By Christine Stebbins
CHICAGO Jan 9 U.S. agribusiness giant Cargill
Inc on Thursday reported a 36 percent rise in
quarterly profit, supported by a bigger U.S. crop harvest in
2013 that led to lower grain prices and boosted profit margins
on meat sales.
Minneapolis-based Cargill, a top global commodities trader,
reported net earnings of $556 million for the second quarter
ended Nov. 30, up from $409 million a year ago.
Revenues slid 7 percent from a year ago to $32.9 billion.
"Earnings improved in three of our four segments," said
Cargill's new CEO David MacLennan, who took over to lead the
multinational after Greg Page stepped down on Dec. 1.
Cargill, the top exporter of U.S. grain and oilseeds,
benefited from replenished grain supplies following a bumper
U.S. corn and soybean harvest after the 2012 drought. This
boosted export prospects and grain processing volumes and also
improved profits in its meat and ethanol businesses.
"The impact on supply and demand caused prices for
agricultural commodities to come down from last year's highs,
providing relief to Cargill's animal nutrition and protein
segment," the company said in a statement. "Larger export
volumes and increased operating efficiencies also contributed to
stronger results, especially in beef processing."
Cargill's meat business came under stress in 2013 from high
feed costs that prompted many ranchers to reduce the size of
their herds, pushing the U.S. cattle supply to a 60-year low.
This cut beef volumes as well as profit margins.
"The animal nutrition which includes the beef and other
protein segment did a little better than we expected," Standard
& Poor's analyst Chris Johnson said. Johnson upgraded Cargill's
outlook to "stable" from negative last September after its beef
U.S. exports of corn rose 43 percent in the quarter. Bigger
stocks of corn triggered a 40 percent decline in prices, which
renewed interest by overseas buyers in the leading grain
exported by the United States, the world's top grain exporter.
Rivals Archer Daniels Midland and Bunge have
also struggled due to tight crop inventories, last reporting
disappointing earnings for the quarter ended Sept 30. Both will
report quarterly earnings in the coming weeks. Together with
Louis Dreyfus Corp, the four are often referred to as
the "ABCD" group that handles the bulk of world grain trade.
"Cargill's earnings were generally in line with Fitch's
expectations for the current ratings and stable outlook," said
Judi Rossetti, an analyst with Fitch Ratings, which changed its
outlook to stable from negative last month.
ENERGY SECTOR WEAK
Cargill, one of the world's largest privately held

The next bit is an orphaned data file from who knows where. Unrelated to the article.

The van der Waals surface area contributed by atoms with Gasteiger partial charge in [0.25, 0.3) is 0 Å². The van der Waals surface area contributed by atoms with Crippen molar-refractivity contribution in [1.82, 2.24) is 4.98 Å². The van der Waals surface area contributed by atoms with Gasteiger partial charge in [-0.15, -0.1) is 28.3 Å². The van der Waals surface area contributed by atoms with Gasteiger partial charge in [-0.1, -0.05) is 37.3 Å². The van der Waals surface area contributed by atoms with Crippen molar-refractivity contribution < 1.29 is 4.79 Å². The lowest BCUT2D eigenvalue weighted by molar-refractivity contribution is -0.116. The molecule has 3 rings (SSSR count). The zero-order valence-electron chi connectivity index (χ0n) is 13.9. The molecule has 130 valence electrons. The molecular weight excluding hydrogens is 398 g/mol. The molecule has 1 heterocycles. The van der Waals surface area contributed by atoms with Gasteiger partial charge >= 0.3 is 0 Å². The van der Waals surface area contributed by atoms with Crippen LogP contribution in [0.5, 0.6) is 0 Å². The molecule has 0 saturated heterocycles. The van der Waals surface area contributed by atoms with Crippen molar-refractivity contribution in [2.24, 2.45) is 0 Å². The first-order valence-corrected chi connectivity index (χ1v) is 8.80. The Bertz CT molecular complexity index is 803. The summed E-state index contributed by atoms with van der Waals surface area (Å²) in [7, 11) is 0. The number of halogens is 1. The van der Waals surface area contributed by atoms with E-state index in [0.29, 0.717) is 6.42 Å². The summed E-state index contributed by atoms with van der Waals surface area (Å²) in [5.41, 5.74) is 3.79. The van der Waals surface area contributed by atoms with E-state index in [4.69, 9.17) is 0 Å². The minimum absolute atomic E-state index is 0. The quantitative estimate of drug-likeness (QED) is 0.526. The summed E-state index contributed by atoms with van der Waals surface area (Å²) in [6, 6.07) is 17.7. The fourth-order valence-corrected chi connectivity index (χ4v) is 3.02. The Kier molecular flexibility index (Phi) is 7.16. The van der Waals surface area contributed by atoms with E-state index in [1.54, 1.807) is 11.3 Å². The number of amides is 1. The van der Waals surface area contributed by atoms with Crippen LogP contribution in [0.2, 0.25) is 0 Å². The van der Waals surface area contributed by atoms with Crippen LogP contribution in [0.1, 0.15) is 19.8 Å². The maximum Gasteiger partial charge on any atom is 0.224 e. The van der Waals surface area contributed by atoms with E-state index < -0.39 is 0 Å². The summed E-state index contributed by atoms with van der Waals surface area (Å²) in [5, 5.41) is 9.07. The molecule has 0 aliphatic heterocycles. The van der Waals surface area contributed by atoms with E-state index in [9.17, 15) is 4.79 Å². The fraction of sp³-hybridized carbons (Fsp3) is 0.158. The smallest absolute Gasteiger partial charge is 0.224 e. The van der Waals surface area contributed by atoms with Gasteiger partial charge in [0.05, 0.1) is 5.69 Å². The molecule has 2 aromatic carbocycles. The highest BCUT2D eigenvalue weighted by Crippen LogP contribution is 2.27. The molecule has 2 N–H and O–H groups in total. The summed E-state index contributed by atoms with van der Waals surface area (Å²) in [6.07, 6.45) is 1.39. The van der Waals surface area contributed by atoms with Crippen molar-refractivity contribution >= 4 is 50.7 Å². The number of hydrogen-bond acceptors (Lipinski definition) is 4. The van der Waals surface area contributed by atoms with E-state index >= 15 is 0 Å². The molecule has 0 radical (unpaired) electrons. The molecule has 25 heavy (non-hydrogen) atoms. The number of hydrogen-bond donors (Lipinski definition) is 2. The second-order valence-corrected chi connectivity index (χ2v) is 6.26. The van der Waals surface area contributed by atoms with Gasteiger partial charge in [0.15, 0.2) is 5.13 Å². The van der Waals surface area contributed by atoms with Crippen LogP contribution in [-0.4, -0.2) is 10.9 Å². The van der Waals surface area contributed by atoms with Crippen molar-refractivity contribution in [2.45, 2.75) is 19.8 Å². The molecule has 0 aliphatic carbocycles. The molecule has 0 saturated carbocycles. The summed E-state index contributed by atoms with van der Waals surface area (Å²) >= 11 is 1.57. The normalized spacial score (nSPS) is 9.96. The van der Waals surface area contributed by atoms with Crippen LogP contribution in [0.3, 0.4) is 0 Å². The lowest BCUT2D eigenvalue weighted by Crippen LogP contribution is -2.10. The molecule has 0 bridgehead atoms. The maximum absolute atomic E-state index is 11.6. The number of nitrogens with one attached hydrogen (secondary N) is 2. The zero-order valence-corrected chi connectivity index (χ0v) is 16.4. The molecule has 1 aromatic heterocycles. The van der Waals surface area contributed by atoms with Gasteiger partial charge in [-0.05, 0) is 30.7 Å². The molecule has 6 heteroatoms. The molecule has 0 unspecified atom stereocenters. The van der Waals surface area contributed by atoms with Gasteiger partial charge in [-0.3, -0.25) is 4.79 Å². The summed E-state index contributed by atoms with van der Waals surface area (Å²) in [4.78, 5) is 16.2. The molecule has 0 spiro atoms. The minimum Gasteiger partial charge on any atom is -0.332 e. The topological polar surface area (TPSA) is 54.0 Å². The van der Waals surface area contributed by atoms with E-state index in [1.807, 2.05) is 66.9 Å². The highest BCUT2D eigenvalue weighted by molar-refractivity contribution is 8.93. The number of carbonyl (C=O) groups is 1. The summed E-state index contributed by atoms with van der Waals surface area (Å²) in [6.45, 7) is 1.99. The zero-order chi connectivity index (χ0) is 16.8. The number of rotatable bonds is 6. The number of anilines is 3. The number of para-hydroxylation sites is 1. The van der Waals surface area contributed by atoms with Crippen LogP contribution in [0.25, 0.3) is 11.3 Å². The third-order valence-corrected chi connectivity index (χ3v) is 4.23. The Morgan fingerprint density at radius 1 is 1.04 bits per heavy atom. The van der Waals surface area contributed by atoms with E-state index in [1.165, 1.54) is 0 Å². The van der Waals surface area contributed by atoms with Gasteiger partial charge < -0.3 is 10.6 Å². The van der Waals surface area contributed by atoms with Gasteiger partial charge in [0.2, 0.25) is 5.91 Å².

corporations, had revenue of $136.7 billion for fiscal 2013,
which would have placed it No. 10 on the Fortune 500 list of
publicly held companies.
While Cargill's quarterly results rose in three of its four
business segments, its animal protein group showed the most
improvement and its food ingredients and applications sector was
the largest contributor to the quarter.
A pick up in demand for specific products, like cocoa powder
and corn-based ethanol, added to earnings, the company said.
Cargill's agricultural services division, which includes its
grain sourcing, handling and processing, was the only sector
with earnings below a year ago despite an improvement from North
"In certain markets, Argentina in particular, there has been
a build up across the industry in oilseed crush capacity. So
that was a negative affect on crush volumes," Cargill
spokeswoman Lisa Clemens told Reuters.
Cargill's industrial and financial segment was up slightly
from last year but the energy unit, which includes trading in
petroleum, coal, power and gas, declined.
"The energy businesses are heavily dependent on trading and
trading goes through different cycles of performance," Clemens
Cargill's size and scope continued to expand in the 67
countries where it operates and employs 142,000 people.
"Their mergers and acquisitions activity continues to be in
line," S&P analyst Johnson said. "The industry as a whole might
be in a position to having a little more cash on their balance
sheet." He said S&P was looking for agribusiness companies in
general to use cash flow to fund acquisitions.
Cargill said it began making ethanol at its Fort Dodge,
Iowa, mill purchased in 2011. The company expanded its oilseed
processing plant in West Fargo, North Dakota, and began building
a sunflower seed crush plant in southwestern Russia, its first
crushing facility in Russia.
The company also bought a minority stake in a deep sea port
terminal in Novorossiysk on the Black Sea.
Asked about its proposed joint venture with ConAgra Foods
and CHS Inc to form a giant flour company
announced in March of 2013, Clemens said the terms were still
being reviewed by the Department of Justice and has received all
regulatory approvals outside the United States.
"We're still proceeding forward," Clemens said.